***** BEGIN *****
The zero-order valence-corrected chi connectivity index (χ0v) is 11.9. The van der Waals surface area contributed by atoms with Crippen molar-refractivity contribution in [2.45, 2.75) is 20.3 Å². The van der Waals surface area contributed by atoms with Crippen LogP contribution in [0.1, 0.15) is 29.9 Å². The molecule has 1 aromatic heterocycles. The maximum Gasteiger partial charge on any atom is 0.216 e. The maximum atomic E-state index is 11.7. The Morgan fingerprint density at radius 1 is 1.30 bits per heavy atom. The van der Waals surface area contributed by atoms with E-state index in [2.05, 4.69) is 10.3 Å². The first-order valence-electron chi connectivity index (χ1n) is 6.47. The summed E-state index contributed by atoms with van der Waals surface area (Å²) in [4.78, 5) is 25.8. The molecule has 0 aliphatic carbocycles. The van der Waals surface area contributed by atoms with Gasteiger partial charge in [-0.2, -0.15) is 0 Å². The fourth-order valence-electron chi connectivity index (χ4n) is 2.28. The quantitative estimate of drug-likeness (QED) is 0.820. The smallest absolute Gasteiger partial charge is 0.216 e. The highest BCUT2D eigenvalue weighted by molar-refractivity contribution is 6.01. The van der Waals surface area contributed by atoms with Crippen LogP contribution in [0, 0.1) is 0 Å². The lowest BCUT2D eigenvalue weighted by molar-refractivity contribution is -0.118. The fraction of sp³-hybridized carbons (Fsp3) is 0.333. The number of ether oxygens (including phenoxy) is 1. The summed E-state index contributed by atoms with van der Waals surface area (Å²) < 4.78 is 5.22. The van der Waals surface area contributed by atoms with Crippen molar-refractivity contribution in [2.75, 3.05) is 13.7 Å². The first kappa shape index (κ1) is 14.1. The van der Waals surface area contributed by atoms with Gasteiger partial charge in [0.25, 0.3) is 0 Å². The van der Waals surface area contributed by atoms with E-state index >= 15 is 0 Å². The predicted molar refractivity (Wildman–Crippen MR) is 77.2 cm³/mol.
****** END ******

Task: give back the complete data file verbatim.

The zero-order valence-corrected chi connectivity index (χ0v) is 11.9. The van der Waals surface area contributed by atoms with Crippen molar-refractivity contribution in [2.45, 2.75) is 20.3 Å². The van der Waals surface area contributed by atoms with Crippen LogP contribution in [0.1, 0.15) is 29.9 Å². The molecule has 1 aromatic heterocycles. The maximum Gasteiger partial charge on any atom is 0.216 e. The maximum atomic E-state index is 11.7. The Morgan fingerprint density at radius 1 is 1.30 bits per heavy atom. The van der Waals surface area contributed by atoms with E-state index in [2.05, 4.69) is 10.3 Å². The first-order valence-electron chi connectivity index (χ1n) is 6.47. The summed E-state index contributed by atoms with van der Waals surface area (Å²) in [4.78, 5) is 25.8. The molecule has 0 aliphatic carbocycles. The van der Waals surface area contributed by atoms with Gasteiger partial charge in [-0.2, -0.15) is 0 Å². The fourth-order valence-electron chi connectivity index (χ4n) is 2.28. The quantitative estimate of drug-likeness (QED) is 0.820. The smallest absolute Gasteiger partial charge is 0.216 e. The highest BCUT2D eigenvalue weighted by molar-refractivity contribution is 6.01. The van der Waals surface area contributed by atoms with Crippen LogP contribution in [0, 0.1) is 0 Å². The lowest BCUT2D eigenvalue weighted by molar-refractivity contribution is -0.118. The fraction of sp³-hybridized carbons (Fsp3) is 0.333. The number of ether oxygens (including phenoxy) is 1. The summed E-state index contributed by atoms with van der Waals surface area (Å²) < 4.78 is 5.22. The van der Waals surface area contributed by atoms with Crippen molar-refractivity contribution in [2.75, 3.05) is 13.7 Å². The first kappa shape index (κ1) is 14.1. The van der Waals surface area contributed by atoms with Gasteiger partial charge in [0.25, 0.3) is 0 Å². The van der Waals surface area contributed by atoms with E-state index >= 15 is 0 Å². The predicted molar refractivity (Wildman–Crippen MR) is 77.2 cm³/mol.